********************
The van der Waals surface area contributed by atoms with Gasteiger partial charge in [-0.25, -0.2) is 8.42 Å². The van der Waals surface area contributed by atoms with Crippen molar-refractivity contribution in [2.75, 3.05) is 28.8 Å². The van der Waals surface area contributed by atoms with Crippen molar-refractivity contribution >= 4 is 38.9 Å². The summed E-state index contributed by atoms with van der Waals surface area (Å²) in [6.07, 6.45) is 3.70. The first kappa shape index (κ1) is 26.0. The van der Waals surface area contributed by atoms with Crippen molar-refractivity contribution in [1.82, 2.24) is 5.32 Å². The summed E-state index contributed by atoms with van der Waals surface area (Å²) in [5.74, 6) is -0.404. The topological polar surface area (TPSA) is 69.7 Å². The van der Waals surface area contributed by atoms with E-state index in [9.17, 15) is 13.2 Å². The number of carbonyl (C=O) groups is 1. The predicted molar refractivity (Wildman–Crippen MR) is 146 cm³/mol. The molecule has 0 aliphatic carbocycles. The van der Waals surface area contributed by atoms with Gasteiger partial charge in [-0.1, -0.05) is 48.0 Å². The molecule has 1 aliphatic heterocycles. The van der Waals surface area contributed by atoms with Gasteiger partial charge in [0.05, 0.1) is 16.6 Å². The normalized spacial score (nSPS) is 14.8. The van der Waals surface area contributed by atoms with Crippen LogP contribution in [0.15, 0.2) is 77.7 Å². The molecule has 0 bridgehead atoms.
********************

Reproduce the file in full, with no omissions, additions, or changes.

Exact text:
The van der Waals surface area contributed by atoms with Gasteiger partial charge in [-0.25, -0.2) is 8.42 Å². The van der Waals surface area contributed by atoms with Crippen molar-refractivity contribution in [2.75, 3.05) is 28.8 Å². The van der Waals surface area contributed by atoms with Crippen molar-refractivity contribution >= 4 is 38.9 Å². The summed E-state index contributed by atoms with van der Waals surface area (Å²) in [6.07, 6.45) is 3.70. The first kappa shape index (κ1) is 26.0. The van der Waals surface area contributed by atoms with Crippen molar-refractivity contribution in [1.82, 2.24) is 5.32 Å². The summed E-state index contributed by atoms with van der Waals surface area (Å²) in [5.74, 6) is -0.404. The topological polar surface area (TPSA) is 69.7 Å². The van der Waals surface area contributed by atoms with E-state index in [9.17, 15) is 13.2 Å². The number of carbonyl (C=O) groups is 1. The predicted molar refractivity (Wildman–Crippen MR) is 146 cm³/mol. The molecule has 0 aliphatic carbocycles. The van der Waals surface area contributed by atoms with Gasteiger partial charge in [-0.1, -0.05) is 48.0 Å². The molecule has 1 aliphatic heterocycles. The van der Waals surface area contributed by atoms with Gasteiger partial charge in [0.05, 0.1) is 16.6 Å². The normalized spacial score (nSPS) is 14.8. The van der Waals surface area contributed by atoms with Crippen LogP contribution in [0.15, 0.2) is 77.7 Å². The molecule has 0 bridgehead atoms.